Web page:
Pooch Pawsitive Dog Training - Puppy Jumpstart, Group classes, private lessons, behavior counseling, dog walking
Priority #3 - Nipping, Biting and Chewing
Puppies are going to chew. It's biological. They are not trying to get you mad at them!
Puppy nipping, biting and chewing are normal behaviors in the dog world, but are not normal in our human world. We just need to teach our pup to chew 'legal' things and inhibit (not complete) their bite when they play with us or other puppies!
- They are teething until they are about 6 months old.
- They are exploring the world with their mouth.
- They normally play with other puppies with their mouth.
- When they have tons of energy, they play with their mouth!
Here are some tips to get through this puppy phase:
Give your pup exercise! A tired dog won't have the energy to want to nip and mouth you! Physical exercise is great but be careful not to overdo it when they are young.
Give your puppy legal things to chew on: Kongs (stuffed with his meals or other food), bones and other interesting chew toys are perfect ways to keep you puppy occupied and lets him get the chewing out of his system! (see photo)
It's normal for puppies to play with other puppies by nipping and biting each other. When puppies play with puppies of a similar age, they learn by consequence: "If I bite too hard, my playmate runs away (that's not what I wanted to happen.) But if I play with an open mouth, then my playmate stays and plays with me (a good thing!)" This is called Bite Inhibition. We want them to learn this social skill when they have their little sharp puppy teeth, not when they have their big, strong adult teeth that can actually hurt others! Attend a supervised Puppy Playgroup with puppies of similar age so that they can practice this and burn off some energy! Click here for the current Puppy Playgroup schedule.
Top 5 Priorities for your new Puppy!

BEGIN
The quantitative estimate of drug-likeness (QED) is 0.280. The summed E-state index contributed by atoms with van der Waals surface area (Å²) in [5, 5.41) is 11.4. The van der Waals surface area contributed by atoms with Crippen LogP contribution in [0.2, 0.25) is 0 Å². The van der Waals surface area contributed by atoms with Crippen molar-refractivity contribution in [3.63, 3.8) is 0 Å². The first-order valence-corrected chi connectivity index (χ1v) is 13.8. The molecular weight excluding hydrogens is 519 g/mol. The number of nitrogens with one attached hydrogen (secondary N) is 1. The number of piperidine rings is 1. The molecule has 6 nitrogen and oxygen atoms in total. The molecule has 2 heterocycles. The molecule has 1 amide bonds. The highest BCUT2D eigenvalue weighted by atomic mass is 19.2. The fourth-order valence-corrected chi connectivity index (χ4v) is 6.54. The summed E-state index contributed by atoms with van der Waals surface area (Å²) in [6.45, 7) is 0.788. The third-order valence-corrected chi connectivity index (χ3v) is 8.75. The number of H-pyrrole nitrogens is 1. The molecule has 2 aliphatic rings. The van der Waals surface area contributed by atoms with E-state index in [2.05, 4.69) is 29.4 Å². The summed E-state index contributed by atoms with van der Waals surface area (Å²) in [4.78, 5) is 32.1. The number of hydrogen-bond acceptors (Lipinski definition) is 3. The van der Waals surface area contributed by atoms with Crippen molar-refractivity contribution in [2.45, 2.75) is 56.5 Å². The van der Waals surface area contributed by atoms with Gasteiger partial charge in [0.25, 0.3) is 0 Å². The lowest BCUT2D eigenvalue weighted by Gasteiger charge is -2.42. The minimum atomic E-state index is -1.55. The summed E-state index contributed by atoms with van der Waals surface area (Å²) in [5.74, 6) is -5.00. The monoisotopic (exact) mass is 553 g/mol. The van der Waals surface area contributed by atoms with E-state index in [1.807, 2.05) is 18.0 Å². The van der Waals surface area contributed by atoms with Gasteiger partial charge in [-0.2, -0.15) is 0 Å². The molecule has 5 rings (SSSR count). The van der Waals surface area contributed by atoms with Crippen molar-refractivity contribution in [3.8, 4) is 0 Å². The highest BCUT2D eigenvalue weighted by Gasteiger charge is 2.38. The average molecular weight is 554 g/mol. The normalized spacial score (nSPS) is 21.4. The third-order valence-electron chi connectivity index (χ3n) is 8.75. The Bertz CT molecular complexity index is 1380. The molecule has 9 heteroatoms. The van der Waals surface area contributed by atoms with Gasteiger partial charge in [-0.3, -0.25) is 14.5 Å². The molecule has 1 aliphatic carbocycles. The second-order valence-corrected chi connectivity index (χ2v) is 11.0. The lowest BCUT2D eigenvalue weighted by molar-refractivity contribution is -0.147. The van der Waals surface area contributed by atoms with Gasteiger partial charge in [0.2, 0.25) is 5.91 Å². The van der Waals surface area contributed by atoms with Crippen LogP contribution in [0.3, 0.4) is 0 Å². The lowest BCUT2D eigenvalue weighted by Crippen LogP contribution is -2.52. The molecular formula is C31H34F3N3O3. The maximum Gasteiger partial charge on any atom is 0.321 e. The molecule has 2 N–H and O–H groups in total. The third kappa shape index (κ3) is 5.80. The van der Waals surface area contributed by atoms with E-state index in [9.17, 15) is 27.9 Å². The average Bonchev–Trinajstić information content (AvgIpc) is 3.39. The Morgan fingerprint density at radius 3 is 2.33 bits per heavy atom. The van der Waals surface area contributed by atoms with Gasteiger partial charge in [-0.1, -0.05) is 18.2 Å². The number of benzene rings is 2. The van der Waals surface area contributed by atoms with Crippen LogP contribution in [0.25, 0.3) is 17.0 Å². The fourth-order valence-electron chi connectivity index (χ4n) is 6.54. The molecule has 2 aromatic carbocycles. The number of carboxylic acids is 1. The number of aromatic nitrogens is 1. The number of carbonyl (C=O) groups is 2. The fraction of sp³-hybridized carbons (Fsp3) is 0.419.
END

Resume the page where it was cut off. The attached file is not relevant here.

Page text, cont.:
Everyone wants to have a happy, social well mannered pup! Get these five priorities off to a fast start and you'll teach your pup basic social skills and how to live in our 'human' world. .
- Nipping, Biting and Chewing
- Learning to be Alone
- Being handled
Priority #1 - Housetraining
The secret to successful housetraining is to supervise your pup and give him consistent reinforcement (rewards) for doing the right thing.
Puppies go to the bathroom at three predictable times:
You shouldn't leave your pup locked in a crate for longer than he can hold it, otherwise he'll be forced to go to the bathroom where he sleeps (which is not what we want to happen.) If you have to leave your pup alone all day, you'll want to set up a long-term confinement area. (see photo)
- after they wake up (from a nap or from overnight);
- after they've eaten or had water; and
- during a play session.
Click here for a free Housetraining Schedule.
When in doubt, take them out!
Long-term confinement area
Priority #2 - Socialization
During the first 16 weeks of their life, puppies are very impressionable. It's very important that you expose your pup to the things in your world so he gets used to it, but to do so in a safe, controlled manner. Click here for a free Socialization Checklist!